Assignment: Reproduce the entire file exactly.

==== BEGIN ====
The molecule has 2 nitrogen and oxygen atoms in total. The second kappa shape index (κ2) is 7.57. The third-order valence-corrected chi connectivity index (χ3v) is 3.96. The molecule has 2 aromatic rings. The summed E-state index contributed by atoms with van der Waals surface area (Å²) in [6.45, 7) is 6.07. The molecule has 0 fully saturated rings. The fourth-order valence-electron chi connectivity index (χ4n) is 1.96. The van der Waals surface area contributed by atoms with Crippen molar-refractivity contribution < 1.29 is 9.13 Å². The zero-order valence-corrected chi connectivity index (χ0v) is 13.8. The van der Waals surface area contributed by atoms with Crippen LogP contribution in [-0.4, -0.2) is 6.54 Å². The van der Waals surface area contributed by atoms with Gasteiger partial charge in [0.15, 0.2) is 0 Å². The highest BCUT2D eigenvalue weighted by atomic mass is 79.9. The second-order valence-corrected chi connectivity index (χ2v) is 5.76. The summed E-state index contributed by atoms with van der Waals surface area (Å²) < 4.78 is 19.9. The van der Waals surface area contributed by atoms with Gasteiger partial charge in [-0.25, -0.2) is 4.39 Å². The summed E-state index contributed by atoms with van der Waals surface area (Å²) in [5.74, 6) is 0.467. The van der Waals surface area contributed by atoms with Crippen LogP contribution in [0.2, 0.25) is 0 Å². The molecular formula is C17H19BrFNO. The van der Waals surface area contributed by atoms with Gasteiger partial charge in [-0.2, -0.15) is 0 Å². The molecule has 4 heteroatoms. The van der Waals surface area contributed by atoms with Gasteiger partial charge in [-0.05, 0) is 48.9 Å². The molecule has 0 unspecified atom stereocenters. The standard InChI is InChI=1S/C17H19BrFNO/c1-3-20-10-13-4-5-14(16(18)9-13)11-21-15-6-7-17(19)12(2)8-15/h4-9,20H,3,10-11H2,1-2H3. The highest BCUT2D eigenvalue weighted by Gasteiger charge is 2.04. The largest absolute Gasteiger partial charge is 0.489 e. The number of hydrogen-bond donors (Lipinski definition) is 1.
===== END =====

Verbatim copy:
The molecule has 2 nitrogen and oxygen atoms in total. The second kappa shape index (κ2) is 7.57. The third-order valence-corrected chi connectivity index (χ3v) is 3.96. The molecule has 2 aromatic rings. The summed E-state index contributed by atoms with van der Waals surface area (Å²) in [6.45, 7) is 6.07. The molecule has 0 fully saturated rings. The fourth-order valence-electron chi connectivity index (χ4n) is 1.96. The van der Waals surface area contributed by atoms with Crippen molar-refractivity contribution < 1.29 is 9.13 Å². The zero-order valence-corrected chi connectivity index (χ0v) is 13.8. The van der Waals surface area contributed by atoms with Crippen LogP contribution in [-0.4, -0.2) is 6.54 Å². The van der Waals surface area contributed by atoms with Gasteiger partial charge in [0.15, 0.2) is 0 Å². The highest BCUT2D eigenvalue weighted by atomic mass is 79.9. The second-order valence-corrected chi connectivity index (χ2v) is 5.76. The summed E-state index contributed by atoms with van der Waals surface area (Å²) < 4.78 is 19.9. The van der Waals surface area contributed by atoms with Gasteiger partial charge in [-0.25, -0.2) is 4.39 Å². The summed E-state index contributed by atoms with van der Waals surface area (Å²) in [5.74, 6) is 0.467. The van der Waals surface area contributed by atoms with Crippen LogP contribution in [0.2, 0.25) is 0 Å². The molecular formula is C17H19BrFNO. The van der Waals surface area contributed by atoms with Gasteiger partial charge in [-0.2, -0.15) is 0 Å². The molecule has 4 heteroatoms. The van der Waals surface area contributed by atoms with Gasteiger partial charge in [-0.05, 0) is 48.9 Å². The molecule has 0 unspecified atom stereocenters. The standard InChI is InChI=1S/C17H19BrFNO/c1-3-20-10-13-4-5-14(16(18)9-13)11-21-15-6-7-17(19)12(2)8-15/h4-9,20H,3,10-11H2,1-2H3. The highest BCUT2D eigenvalue weighted by Gasteiger charge is 2.04. The largest absolute Gasteiger partial charge is 0.489 e. The number of hydrogen-bond donors (Lipinski definition) is 1.